Adaptation to climate through flowering phenology: a case study in Medicago truncatula

Concetta Burgarella, Nathalie Chantret, Laurène Gay, Jean Marie Prosperi, Maxime Bonhomme, Peter Tiffin, Nevin D. Young, Joelle Ronfort

Research output: Contribution to journalArticlepeer-review

15 Scopus citations


Local climatic conditions likely constitute an important selective pressure on genes underlying important fitness-related traits such as flowering time, and in many species, flowering phenology and climatic gradients strongly covary. To test whether climate shapes the genetic variation on flowering time genes and to identify candidate flowering genes involved in the adaptation to environmental heterogeneity, we used a large Medicago truncatula core collection to examine the association between nucleotide polymorphisms at 224 candidate genes and both climate variables and flowering phenotypes. Unlike genome-wide studies, candidate gene approaches are expected to enrich for the number of meaningful trait associations because they specifically target genes that are known to affect the trait of interest. We found that flowering time mediates adaptation to climatic conditions mainly by variation at genes located upstream in the flowering pathways, close to the environmental stimuli. Variables related to the annual precipitation regime reflected selective constraints on flowering time genes better than the other variables tested (temperature, altitude, latitude or longitude). By comparing phenotype and climate associations, we identified 12 flowering genes as the most promising candidates responsible for phenological adaptation to climate. Four of these genes were located in the known flowering time QTL region on chromosome 7. However, climate and flowering associations also highlighted largely distinct gene sets, suggesting different genetic architectures for adaptation to climate and flowering onset.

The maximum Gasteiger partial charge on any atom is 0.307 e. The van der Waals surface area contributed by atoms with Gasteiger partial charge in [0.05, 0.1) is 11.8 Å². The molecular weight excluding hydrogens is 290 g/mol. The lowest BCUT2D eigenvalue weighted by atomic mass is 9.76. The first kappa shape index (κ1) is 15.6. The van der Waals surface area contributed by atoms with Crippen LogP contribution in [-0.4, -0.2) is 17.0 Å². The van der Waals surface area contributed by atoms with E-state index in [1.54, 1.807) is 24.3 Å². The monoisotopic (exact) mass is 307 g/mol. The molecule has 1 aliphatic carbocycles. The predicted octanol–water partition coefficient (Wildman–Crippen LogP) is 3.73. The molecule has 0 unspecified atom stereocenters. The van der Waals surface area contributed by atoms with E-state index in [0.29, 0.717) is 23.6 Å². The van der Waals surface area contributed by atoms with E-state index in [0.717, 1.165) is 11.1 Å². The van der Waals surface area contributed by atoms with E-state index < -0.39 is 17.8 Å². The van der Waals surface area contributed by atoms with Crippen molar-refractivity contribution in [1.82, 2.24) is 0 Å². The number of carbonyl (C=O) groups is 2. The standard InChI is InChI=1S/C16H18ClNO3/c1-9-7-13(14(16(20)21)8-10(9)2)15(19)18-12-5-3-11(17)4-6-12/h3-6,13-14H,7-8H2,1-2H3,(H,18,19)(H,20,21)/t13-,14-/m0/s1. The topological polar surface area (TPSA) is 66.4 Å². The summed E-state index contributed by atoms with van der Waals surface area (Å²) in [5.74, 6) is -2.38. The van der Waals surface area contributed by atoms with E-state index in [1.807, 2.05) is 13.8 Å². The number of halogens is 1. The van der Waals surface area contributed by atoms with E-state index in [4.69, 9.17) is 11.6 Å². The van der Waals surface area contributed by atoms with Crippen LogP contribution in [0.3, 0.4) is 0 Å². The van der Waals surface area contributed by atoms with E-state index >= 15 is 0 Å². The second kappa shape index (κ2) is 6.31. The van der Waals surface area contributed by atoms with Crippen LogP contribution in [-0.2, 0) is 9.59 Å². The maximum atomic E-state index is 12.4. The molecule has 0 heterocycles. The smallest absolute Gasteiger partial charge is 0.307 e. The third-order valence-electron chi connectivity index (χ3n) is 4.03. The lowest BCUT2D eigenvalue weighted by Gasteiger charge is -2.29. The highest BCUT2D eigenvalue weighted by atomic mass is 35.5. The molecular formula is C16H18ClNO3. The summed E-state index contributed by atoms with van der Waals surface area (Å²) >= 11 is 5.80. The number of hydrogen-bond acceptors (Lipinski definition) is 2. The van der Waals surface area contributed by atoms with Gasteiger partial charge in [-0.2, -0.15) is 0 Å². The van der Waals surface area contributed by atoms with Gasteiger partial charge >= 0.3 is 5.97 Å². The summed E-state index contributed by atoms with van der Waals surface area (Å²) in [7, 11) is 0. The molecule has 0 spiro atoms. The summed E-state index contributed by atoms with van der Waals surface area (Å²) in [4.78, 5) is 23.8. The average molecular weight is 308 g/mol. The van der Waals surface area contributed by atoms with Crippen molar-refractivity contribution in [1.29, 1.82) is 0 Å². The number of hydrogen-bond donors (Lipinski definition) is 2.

Original languageEnglish (US)
Pages (from-to)3397-3415
Number of pages19
JournalMolecular ecology
Issue number14
StatePublished - Jul 1 2016


  • association genetics
  • candidate genes
  • climate adaptation
  • flowering time
  • mixed model

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